I don't know where to put the great sadness that settles so suffocatingly after yesterday's events in Newton, Connecticut. At the time of such horrific happenings, many of us were going on about our day, perhaps working, meeting with friends, preparing for a joyful holiday. Wouldn't you think that there would be sudden rush of energy that would suck life from you, that you would know without being told? My husband came in from running errands and as I was ready to tell him some small thing, he asked, "Did you hear the news? A school in Connecticut? " and he choked on words as he tried and failed to tell me. I had to go look it up.
We have experienced that feeling of not knowing if a child was safe - the incredible terror, and imagining the worst. It is easy to feel with these families; and then to know the gasping gratitude when your worst fears are not realized. It is almost unbearable to try to imagine the feelings of the families who have lost their dear ones.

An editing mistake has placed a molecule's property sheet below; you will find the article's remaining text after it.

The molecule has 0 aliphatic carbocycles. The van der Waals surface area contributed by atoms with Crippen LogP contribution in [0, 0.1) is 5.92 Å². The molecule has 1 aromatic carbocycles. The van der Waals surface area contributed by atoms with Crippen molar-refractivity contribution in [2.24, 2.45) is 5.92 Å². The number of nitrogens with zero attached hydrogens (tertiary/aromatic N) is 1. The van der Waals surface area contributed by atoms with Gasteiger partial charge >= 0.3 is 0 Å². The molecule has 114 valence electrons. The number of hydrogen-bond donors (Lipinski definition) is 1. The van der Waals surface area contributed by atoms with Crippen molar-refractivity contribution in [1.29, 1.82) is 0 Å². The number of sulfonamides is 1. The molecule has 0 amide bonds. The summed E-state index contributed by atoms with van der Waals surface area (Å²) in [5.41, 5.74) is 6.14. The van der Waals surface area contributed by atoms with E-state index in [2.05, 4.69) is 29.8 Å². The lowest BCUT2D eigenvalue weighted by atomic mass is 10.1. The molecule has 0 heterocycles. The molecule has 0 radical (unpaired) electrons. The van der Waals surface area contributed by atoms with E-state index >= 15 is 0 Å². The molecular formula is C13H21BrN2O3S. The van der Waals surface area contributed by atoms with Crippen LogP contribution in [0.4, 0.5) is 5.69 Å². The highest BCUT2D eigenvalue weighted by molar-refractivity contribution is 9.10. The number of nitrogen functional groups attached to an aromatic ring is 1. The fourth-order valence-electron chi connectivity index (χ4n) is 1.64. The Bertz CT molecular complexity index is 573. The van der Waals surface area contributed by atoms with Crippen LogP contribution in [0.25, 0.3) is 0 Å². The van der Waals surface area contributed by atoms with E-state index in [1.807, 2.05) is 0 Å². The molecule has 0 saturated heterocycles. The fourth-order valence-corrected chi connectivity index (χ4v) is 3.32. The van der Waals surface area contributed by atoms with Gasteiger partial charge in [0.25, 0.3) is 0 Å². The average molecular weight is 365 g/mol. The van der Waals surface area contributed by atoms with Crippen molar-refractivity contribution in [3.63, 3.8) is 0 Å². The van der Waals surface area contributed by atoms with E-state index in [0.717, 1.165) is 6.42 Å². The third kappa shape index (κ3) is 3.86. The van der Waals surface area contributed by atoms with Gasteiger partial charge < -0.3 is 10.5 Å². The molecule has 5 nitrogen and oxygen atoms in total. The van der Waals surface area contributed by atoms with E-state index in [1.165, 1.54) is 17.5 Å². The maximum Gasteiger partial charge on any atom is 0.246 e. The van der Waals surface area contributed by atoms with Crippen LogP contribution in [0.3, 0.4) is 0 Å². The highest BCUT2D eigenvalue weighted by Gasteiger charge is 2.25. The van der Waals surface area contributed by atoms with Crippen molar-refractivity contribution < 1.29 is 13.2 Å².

I'm not sure what kind of actions will be of use, beyond prayer; I read a blog by Peter Niedbala this morning that at least said something that felt right - that we need to avoid being desensitized by such events.
One way to do that might be to resist the temptation to bury these emotions, and instead, to stay with this community in our hearts throughout the days ahead. Practicing a periodic vigil, balancing the activities of our own day with thoughtful intentions for these families will ensure that they are not forgotten. As more information comes to light, perhaps we will see ways that we can exercise our own part toward healing in a broken world.